For both spin-up and spin-down atoms, describes a standard double-well lattice, each of which shifts from the other by half of the lattice spacing . A tight binding model can be constructed straightforwardly,

(3) |

where and are the creation operator for spin-up or spin-down atoms at left and right well on site , and are the intra-leg tunnelling, and is the inter-leg tunnelling. In this Article, is reserved for the site index of the double-well lattice, each of which corresponds to two wells. Apparently, each leg is a conventional SSH model. and switch positions in these two legs, due to the relative shift of half of the lattice spacing. All parameters can be calculated from the exact numerical solutions of the band structure of the Hamiltonian in equation (1).

In the extreme case where , this glided-two-leg SSH model reduces to two independent SSH chains. Since this model has readily included both the two topologically distinct configurations of a single SSH model, it is rather clear that regardless of the location of the boundary, there always exists one zero energy end state at each end of a finite system, as shown in figure (1b). However, for a finite , the results are far more from obvious, since now two topologically distinct SSH chains are coupled to each other. We first consider a finite system, and the end states can be solved numerically. As shown in figure (1c), for a small inter-leg tunnelling, , the zero energy end states exist. With increasing the inter-leg tunnelling , the localisation length of the end states increases and eventually become divergent, which signifies the absence of the end states in the strong inter-leg tunnelling limit where . Thus, represents a topological phase transition point.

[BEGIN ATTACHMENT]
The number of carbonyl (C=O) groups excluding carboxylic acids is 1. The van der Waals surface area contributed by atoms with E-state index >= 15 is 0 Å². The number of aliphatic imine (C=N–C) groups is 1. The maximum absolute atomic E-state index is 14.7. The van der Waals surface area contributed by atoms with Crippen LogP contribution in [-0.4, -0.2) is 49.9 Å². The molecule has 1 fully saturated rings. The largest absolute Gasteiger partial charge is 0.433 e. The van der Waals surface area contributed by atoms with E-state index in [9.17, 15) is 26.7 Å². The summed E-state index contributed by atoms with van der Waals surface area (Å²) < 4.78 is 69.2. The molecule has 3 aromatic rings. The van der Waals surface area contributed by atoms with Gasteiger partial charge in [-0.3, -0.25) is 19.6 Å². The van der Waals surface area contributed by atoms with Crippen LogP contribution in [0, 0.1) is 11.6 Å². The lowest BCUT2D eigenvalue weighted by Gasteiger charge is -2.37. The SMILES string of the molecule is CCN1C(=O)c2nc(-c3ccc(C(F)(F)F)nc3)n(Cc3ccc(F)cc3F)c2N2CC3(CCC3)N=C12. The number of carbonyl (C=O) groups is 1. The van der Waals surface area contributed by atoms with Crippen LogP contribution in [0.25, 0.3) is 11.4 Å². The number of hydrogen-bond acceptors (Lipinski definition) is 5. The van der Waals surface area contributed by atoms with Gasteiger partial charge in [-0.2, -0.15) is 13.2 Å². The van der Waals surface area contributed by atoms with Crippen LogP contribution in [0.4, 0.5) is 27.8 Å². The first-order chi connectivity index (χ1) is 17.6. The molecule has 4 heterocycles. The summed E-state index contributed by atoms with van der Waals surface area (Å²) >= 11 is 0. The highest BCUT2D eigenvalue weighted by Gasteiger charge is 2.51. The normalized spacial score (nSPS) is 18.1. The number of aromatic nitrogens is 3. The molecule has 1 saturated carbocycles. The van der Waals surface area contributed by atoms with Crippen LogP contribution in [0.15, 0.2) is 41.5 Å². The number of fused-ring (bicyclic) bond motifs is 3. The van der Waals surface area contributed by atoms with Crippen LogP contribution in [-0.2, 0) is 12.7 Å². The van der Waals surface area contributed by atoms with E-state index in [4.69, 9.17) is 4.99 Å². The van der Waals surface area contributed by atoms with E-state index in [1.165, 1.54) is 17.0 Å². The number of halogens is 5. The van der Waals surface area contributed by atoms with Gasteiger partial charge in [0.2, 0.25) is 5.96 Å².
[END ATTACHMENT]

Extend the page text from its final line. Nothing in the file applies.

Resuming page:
To understand the nature of the topological phase transition, we solve bulk spectrum. The Fourier transform of the Hamiltonian to the momentum space is written as where and,

(4) |

Such Hamiltonian can be block diagonalised so that the Hamiltonian can be rewritten as , where ,

(5) |

which satisfy , and

(6) |

The block diagonalised Hamiltonian can be solved straightforwardly, as corresponds to a model describing the hybridisation of the and bands in a lattice, which has been well studied in the literaturespmodel ; spmodel2 ; spmodel3 . It is known that characterises a topological phase transition, across which the Zak phase of a single band in the BZ, which corresponds to here due to that , changes by . Here, we have a four-band model with a periodicity , half of that of . This fact leads to intriguing band touching points in our system, as discussed below.

The Bloch wave function of lowest two bands satisfy , where

(7) |